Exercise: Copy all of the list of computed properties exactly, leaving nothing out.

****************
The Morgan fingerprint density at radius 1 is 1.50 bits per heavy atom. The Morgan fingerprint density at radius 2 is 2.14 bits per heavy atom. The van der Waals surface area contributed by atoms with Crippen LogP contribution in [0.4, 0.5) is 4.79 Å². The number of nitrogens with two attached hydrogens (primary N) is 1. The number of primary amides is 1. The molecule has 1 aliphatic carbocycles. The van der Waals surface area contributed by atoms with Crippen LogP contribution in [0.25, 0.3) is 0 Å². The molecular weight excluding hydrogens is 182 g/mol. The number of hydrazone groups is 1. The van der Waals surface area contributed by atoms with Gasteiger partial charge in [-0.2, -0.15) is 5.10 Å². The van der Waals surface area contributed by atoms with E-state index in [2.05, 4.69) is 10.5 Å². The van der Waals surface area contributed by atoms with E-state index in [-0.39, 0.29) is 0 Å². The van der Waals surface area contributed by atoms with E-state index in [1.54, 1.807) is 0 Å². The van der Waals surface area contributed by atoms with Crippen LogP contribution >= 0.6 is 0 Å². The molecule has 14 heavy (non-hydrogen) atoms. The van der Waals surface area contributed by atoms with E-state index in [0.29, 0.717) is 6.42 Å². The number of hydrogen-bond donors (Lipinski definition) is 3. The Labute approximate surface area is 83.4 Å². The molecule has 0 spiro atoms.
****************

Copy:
The Morgan fingerprint density at radius 1 is 1.50 bits per heavy atom. The Morgan fingerprint density at radius 2 is 2.14 bits per heavy atom. The van der Waals surface area contributed by atoms with Crippen LogP contribution in [0.4, 0.5) is 4.79 Å². The number of nitrogens with two attached hydrogens (primary N) is 1. The number of primary amides is 1. The molecule has 1 aliphatic carbocycles. The van der Waals surface area contributed by atoms with Crippen LogP contribution in [0.25, 0.3) is 0 Å². The molecular weight excluding hydrogens is 182 g/mol. The number of hydrazone groups is 1. The van der Waals surface area contributed by atoms with Gasteiger partial charge in [-0.2, -0.15) is 5.10 Å². The van der Waals surface area contributed by atoms with E-state index in [2.05, 4.69) is 10.5 Å². The van der Waals surface area contributed by atoms with E-state index in [-0.39, 0.29) is 0 Å². The van der Waals surface area contributed by atoms with E-state index in [1.54, 1.807) is 0 Å². The van der Waals surface area contributed by atoms with Crippen LogP contribution >= 0.6 is 0 Å². The molecule has 14 heavy (non-hydrogen) atoms. The van der Waals surface area contributed by atoms with E-state index in [0.29, 0.717) is 6.42 Å². The number of hydrogen-bond donors (Lipinski definition) is 3. The Labute approximate surface area is 83.4 Å². The molecule has 0 spiro atoms.